From brutally high inflation to a record-high 7% mortgage rate, it’s been a rough year for prospective homebuyers. A lot goes into understanding this housing market, but in recent months especially, experts have been speculating whether this housing market holds the same ominous signs of a crisis like that of 2008. While it’s been predictably hard to get a straight answer from economists, some are now saying they expect a “collapse” in home prices soon. Here’s why some experts are making this prediction and what falling home prices mean for you in 2023.
The state of the housing market right now
In the simplest of terms, the housing market is seeing low demand from homebuyers. Instead, we’re seeing more demand for rentals, with even wealthier households opting to rent instead of buy. There are also inventory issues, with fewer affordable units on the market. And as long as there’s low demand from buyers, there’s little hope for construction of new (potentially affordable) units. In summary: This year has seen fewer buyers in the market, since finding an affordable home is such a challenge.
As a result, home sales have fallen for the past nine months. According to reporting in Axios and Forbes, housing experts project home prices will keep falling into the new year. Since high mortgage rates and slowing sales have caused the market to take a hit, industry leaders like Goldman Sachs have come out recently to predict a 5% to 10% drop in home values between now and March 2024. So what does this projected large-scale housing slowdown mean for you?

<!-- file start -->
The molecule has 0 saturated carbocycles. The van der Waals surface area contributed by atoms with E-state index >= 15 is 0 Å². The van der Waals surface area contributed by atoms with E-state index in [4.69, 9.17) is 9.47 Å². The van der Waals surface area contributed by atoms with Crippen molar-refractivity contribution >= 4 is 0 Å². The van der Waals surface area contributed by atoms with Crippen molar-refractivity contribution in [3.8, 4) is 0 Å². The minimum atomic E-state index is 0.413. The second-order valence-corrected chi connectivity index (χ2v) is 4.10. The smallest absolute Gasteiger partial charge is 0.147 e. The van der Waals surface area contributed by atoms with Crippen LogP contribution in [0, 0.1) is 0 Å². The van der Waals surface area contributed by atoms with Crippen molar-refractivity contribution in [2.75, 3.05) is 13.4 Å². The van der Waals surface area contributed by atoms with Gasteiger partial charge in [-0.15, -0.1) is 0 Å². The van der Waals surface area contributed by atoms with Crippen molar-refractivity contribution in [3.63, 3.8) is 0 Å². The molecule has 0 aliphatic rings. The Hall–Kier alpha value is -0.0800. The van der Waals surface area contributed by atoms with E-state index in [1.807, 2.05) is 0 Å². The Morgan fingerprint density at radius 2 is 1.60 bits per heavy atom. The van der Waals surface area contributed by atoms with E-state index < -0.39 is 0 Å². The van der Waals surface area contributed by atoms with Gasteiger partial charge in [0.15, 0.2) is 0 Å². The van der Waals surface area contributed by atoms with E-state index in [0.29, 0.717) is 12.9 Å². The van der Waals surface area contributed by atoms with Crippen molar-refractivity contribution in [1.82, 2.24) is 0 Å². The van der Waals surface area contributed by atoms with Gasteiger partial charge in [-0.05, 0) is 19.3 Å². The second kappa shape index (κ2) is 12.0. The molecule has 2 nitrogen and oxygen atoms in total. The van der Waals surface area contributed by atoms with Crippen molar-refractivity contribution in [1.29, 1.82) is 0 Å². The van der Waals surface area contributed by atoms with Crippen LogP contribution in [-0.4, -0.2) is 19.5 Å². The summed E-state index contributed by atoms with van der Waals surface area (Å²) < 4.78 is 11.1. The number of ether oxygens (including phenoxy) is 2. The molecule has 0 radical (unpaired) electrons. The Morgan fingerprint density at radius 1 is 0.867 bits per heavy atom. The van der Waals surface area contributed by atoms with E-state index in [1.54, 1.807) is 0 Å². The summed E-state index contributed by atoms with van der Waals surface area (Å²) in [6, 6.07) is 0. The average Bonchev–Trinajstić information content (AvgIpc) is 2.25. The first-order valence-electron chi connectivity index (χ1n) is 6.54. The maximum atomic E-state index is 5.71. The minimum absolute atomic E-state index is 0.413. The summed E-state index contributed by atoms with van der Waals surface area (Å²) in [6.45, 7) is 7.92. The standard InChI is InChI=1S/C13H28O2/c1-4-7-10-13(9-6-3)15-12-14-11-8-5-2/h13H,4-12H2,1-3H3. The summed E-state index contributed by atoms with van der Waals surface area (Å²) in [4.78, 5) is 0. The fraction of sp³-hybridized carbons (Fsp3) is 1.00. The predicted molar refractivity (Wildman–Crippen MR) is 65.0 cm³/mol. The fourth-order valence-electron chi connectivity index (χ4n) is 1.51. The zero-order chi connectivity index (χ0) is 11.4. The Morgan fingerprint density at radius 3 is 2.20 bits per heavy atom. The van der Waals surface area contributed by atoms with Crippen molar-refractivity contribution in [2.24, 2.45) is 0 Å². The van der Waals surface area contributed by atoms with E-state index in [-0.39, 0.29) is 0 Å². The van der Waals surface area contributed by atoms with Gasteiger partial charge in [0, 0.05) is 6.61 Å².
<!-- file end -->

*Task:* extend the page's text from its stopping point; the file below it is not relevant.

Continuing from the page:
What falling home prices mean for you
During the pandemic, we saw home prices go up, which led to many potential homeowners getting priced out of the market at the time. Even if homes do drop by 5% to 10%, Goldman Sachs says you shouldn’t expect home values to get down to where they were pre-pandemic. You may have also seen that mortgage rates have dropped over the past several weeks, but according to Axios, they’re still not low enough to significantly impact demand.
Most importantly for now, Forbes explains that these predictions still don’t necessarily indicate that we’re heading into a crash like in 2008. The key reasons for this are that unemployment remains low and many existing homeowners are still benefitting from locking in the rock-bottom rates of recent years. This means that a surge in defaults (like those of the 2008 crash) is unlikely.
The takeaway: Experts predict a decline in home prices, but not a total market disaster. At the end of the day, it’s important to keep in mind that all of this is still speculation. The experts have been wrong before.
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